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prudens 08-25-2009 06:17 PM

DDoS solution
 
Hi,

I'm running a very simple webserver and would really appreciate any wisdom on how to prevent DDoS attacks.

Thanks in advance!

unSpawn 08-25-2009 07:37 PM

As you maybe know DoS stands for "Denial of Service", using up a machines resources in a way it can no longer fulfill its purpose. Depending on how a machine is DoSsed you have a range of direct and indirect measures to try cope with increased or malicious traffic ranging from the SYN cookies sysctl (make the kernel deal with SYN flooding differently), rate limiting, tar-pitting and other packet filtering (let the firewall function as a revolving door of sorts), application level firewall (let mod_security determine if a request is valid), IDS (let an intrusion detection system like Snort or Prelude if traffic has a malicious payload) and (reverse) proxying (buffer traffic to filter and lighten load) to load balancing and multi-colocation (depending on the size of ones wallet). If none of the methods deployed can filter or slow down traffic in a way that the machine can deal with it then you can only route traffic away and sit it out. For a SOHO server that would mean firewalling it or shutting it down, in other situations it might require the ISP to temporarily route traffic to the bit bucket.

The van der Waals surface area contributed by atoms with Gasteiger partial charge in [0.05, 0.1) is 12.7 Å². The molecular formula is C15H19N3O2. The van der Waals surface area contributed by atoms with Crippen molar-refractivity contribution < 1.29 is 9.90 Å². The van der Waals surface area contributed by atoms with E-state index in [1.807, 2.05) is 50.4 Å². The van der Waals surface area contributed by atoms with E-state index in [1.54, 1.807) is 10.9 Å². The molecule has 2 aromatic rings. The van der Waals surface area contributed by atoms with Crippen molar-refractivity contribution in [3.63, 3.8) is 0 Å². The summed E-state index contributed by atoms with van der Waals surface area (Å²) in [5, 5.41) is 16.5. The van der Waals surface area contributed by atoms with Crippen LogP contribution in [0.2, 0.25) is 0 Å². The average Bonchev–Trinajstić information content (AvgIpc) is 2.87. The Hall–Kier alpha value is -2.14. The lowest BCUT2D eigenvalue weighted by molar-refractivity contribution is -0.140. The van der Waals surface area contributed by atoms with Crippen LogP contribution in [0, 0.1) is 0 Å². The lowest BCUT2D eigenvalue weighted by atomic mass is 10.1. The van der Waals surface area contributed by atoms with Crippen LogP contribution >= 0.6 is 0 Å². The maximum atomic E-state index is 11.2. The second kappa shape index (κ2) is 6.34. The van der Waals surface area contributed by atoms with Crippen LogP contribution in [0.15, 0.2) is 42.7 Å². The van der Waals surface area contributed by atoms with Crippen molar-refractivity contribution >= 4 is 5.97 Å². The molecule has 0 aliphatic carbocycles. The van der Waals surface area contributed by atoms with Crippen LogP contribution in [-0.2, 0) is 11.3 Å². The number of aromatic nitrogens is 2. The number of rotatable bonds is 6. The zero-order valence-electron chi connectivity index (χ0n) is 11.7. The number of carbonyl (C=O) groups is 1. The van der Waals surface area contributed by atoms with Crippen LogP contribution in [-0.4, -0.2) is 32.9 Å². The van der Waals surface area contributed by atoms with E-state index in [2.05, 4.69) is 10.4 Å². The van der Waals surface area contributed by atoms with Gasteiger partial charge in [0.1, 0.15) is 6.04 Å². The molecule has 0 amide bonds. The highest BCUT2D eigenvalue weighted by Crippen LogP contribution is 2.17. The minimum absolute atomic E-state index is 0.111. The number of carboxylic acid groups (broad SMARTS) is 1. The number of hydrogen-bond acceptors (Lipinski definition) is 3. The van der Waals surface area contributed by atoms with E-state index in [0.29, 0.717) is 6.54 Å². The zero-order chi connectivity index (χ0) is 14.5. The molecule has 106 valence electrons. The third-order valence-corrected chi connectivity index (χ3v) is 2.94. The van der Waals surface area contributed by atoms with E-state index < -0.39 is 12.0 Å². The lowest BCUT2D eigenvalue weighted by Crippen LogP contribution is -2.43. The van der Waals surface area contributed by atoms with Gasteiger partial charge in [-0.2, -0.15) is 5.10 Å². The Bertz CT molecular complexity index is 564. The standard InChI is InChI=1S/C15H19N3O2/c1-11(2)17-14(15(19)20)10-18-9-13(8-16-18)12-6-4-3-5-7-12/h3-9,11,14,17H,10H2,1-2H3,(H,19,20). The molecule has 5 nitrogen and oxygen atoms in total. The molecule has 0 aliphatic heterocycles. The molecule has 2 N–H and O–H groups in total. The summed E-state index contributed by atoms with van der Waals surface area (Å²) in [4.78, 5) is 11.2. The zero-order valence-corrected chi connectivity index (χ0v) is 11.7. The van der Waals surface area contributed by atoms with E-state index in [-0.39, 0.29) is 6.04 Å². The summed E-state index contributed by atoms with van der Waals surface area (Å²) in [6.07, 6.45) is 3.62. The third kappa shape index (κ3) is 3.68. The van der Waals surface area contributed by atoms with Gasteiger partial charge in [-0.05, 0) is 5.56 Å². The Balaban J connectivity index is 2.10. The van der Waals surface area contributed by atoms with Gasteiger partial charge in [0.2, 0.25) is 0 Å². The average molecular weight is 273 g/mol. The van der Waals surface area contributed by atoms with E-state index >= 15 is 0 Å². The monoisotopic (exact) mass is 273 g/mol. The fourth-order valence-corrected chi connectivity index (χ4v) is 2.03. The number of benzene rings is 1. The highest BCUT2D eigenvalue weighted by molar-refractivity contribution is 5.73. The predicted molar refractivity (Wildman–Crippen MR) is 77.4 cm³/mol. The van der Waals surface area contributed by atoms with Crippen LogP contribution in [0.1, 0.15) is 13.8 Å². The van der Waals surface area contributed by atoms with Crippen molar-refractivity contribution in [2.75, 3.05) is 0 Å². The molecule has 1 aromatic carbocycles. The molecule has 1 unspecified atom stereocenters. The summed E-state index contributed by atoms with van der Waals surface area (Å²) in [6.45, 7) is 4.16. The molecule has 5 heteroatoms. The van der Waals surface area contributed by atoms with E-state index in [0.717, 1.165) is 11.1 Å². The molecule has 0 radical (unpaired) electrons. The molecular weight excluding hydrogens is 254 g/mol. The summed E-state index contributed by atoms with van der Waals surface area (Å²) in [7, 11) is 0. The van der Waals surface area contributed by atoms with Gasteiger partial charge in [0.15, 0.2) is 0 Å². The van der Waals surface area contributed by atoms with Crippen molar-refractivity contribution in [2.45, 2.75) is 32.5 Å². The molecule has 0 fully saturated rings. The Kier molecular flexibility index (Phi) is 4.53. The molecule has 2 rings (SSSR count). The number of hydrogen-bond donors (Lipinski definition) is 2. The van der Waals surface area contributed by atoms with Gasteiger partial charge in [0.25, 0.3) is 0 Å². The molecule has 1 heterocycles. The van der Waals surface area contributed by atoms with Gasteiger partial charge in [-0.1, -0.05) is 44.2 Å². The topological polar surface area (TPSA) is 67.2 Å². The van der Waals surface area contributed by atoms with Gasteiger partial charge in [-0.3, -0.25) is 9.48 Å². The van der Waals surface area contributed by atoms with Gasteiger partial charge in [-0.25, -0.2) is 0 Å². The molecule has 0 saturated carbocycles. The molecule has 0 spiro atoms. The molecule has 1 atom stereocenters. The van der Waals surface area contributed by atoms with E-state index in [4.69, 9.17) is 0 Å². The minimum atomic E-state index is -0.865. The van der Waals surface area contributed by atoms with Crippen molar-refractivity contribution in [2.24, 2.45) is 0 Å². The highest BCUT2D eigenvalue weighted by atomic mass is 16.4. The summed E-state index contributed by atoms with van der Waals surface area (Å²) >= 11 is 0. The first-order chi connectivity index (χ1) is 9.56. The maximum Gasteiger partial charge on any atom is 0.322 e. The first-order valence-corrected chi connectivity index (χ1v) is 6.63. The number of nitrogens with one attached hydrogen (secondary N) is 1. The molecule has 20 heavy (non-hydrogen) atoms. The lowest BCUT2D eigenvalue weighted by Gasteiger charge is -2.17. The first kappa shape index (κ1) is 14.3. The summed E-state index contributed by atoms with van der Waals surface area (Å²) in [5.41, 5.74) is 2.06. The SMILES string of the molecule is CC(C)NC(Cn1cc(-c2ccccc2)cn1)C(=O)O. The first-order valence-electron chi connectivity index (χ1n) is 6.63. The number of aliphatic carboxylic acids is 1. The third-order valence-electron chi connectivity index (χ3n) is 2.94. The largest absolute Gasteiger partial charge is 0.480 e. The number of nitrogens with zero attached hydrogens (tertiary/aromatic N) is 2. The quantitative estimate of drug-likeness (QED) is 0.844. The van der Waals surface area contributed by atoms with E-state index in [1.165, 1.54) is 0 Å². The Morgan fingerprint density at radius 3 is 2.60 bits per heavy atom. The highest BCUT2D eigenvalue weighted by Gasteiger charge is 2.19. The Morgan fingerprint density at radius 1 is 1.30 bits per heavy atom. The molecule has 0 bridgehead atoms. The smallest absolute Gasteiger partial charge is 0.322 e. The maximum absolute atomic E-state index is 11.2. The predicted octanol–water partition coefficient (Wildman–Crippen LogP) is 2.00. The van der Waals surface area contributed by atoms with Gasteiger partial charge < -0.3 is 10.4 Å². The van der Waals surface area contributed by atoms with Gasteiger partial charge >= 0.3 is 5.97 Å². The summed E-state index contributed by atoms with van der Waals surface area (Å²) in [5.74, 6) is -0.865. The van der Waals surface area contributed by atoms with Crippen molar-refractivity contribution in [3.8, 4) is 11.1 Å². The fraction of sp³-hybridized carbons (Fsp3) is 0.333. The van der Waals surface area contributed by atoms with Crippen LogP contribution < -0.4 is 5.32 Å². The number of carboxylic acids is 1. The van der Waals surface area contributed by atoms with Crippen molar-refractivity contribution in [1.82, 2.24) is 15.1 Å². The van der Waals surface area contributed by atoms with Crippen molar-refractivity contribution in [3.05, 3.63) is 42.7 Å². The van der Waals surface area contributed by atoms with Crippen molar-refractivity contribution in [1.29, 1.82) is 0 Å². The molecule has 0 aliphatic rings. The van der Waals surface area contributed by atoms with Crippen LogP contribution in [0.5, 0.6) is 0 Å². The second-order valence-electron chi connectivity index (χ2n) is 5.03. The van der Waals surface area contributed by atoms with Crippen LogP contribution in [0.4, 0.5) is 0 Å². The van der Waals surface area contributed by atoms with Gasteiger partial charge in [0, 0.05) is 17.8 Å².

In DDoS the first d starts for "distributed" meaning the adversary has access to a structure, a "network inside a network" comprising of thousands to tens of thousands of machines (zombies) to perform the actual attack. In such situations the pressure will be on the ISP to work with routing peers to temporarily route traffic to the bit bucket because at that volume traffic threathens their infrastructure.

As such DDoS attacks can't really be "prevented", it more comes down to a form of "trying to cope with". What's often forgotten to mention is that prevention may well start by not publishing content that works like a red rag on a bull for certain groups (I'm thinking certain pr0n, 88, belief-related content or revisionism, not the average petty "I hate you" site), not bragging about or deliberately taunting people...